Stravinsky's Firebird: a listening lesson reborn
I might be biased, speaking as a horn player, but I think the finale to Stravinsky's The Firebird is absolutely sublime. It has to be some of my favourite few minutes of art music ever. So of course I wanted to introduce it to my students!
Stravinsky wrote this music for the 1910 season of the Ballet Russes. It tells the story of the legendary phoenix dying, bursting into flames and then being reborn from the ashes.
Below are several ways your students can engage in a listening lesson with this wonderful piece!
Lesson 1: Melodic Contour
The teacher can garner interest in the piece by displaying a picture of a phoenix on the board and talking about the legend of its' rebirth.
Then the teacher can play a recording of the horn solo at the beginning of the finale (here it is played by Stefan Dohr of the Berlin Philharmonic)
Students can talk about what instrument they hear, which part of the phoenix's journey this might represent (emerging from the ashes) and some words to describe the character.
The teacher will then hum the melody while students keep a beat and determine the metre (in this case 3/2, which may be new for some, but works just like any other 3 metre, only here we are counting in minims!)
The teacher will hum the melody of the horn solo in 2 sections (first 2 bars, then second 2 bars) and have students establish in the first section:
- Where is do?
- What is the starting pitch in solfa?
- Echo the first phrase in solfa with hand signs
Then the teacher will hum the second phrase and students will establish:
- What is the starting pitch? (fa)
- What is the final pitch ? (re)
- Echo the second phrase in solfa with hand signs
You can practice writing skills by having them transcribe the melody of this excerpt.
They can then complete a further listening by following along with the first minute and a half of the top recording and hand signing whenever they hear that melody.
Over several listenings, they should focus on:
1. Hand signing the solfa of the melodic pattern and counting how many times it appears
2. Whether there are any sections which feature an incomplete version of the melody and, if so, which number repetition this occurs on?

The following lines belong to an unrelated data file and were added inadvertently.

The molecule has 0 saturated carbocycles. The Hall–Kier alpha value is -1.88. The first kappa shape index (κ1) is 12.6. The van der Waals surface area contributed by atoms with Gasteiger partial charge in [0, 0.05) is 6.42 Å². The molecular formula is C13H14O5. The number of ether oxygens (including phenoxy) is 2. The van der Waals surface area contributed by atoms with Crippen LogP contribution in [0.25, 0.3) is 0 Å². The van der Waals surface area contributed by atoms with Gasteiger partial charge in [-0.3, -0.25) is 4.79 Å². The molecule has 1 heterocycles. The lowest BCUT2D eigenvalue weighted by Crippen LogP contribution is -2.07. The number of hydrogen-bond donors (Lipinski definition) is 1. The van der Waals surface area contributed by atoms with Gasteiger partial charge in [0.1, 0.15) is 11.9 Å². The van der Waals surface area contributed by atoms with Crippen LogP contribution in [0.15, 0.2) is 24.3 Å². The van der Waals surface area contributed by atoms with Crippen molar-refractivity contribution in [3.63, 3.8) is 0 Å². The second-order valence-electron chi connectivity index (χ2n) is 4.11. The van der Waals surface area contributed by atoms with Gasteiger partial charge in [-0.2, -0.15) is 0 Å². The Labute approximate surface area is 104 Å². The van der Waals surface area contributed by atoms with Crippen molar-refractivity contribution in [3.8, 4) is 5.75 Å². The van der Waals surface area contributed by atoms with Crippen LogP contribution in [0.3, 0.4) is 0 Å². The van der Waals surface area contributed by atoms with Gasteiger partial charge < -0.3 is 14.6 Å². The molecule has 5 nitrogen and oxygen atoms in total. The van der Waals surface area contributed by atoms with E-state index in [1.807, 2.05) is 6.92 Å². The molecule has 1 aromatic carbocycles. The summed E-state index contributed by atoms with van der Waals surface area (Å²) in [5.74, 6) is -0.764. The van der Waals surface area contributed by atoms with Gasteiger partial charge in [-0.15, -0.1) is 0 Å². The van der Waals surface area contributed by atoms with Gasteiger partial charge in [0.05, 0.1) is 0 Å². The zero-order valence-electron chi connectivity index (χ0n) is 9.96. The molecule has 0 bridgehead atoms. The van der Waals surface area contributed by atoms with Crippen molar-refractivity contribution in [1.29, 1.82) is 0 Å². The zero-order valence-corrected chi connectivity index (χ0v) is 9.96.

3. Identifying the instruments playing the melody in each repetition
Lesson 2: Metric Shifts
Introduce students to 7 metre by having them complete a simple rhythmic ostinato. Discuss the different groupings in 7 (3 + 2 + 2 or 2+ 2+ 3 etc). Students may use a clap and a click for a group of 2 and something like a pat of the knees, a clap and a click for the group of 3.
Students can review the melody from the previous lesson by singing it in solfa and then try to transform it from 3 metre into 7 metre:
s f m s r d f m r f m d r
They must keep the same solfa and sing each pitch only once, but they can change the duration of the notes to make it fit a 7-metre.
Students can improvise different versions of this, before exploring how Stravinsky did it.
At this point, the teacher can display a score and point out the kind of pseudo-bar lines that suggest the groupings of 2 and 3 that Stravinsky wanted. Students can analyse this and then learn a circle dance to accompany the 7 section (if you're using the recording above, it starts at 1'48" until 2'57")
Here's my suggested choreography, but you and your students can absolutely design your own!
- On the down beat, students will sidestep clockwise to a new partner
- To complete the group of 3 they will clap their hands and then click their fingers
- For each group of 2, they will high 5 their partner then click their fingers
- For the final group of 3, they will pat their thighs, then clap their hands then click their fingers
To highlight the downbeat of the second full bar, students should also stamp a foot on the downbeat.
Lesson 3: Listening Map
Listening maps are a great visual way for students to organise what they're hearing and can make analysis of things like form, key, melodic motifs, instrumentation etc. much easier.
In this listening map, students will first take note of how many times they heard the melody, including any partial versions.
They'll take note of where the tempo changes
They'll note where the key changes - depending on the level of your students, they may be able to identify the key, or just whether it got higher or lower, or simply that there was a change.
Then they should identify what instruments they hear playing the melody.
Here's a sample listening map:
What other features would you pull out in a listening lesson?
Students could step the bass line, they could have a Kokas-inspired lesson and improvise movements to tell a story or paint what they are hearing.
There are so many things to do with this wonderful piece of music - I hope you and your students enjoy!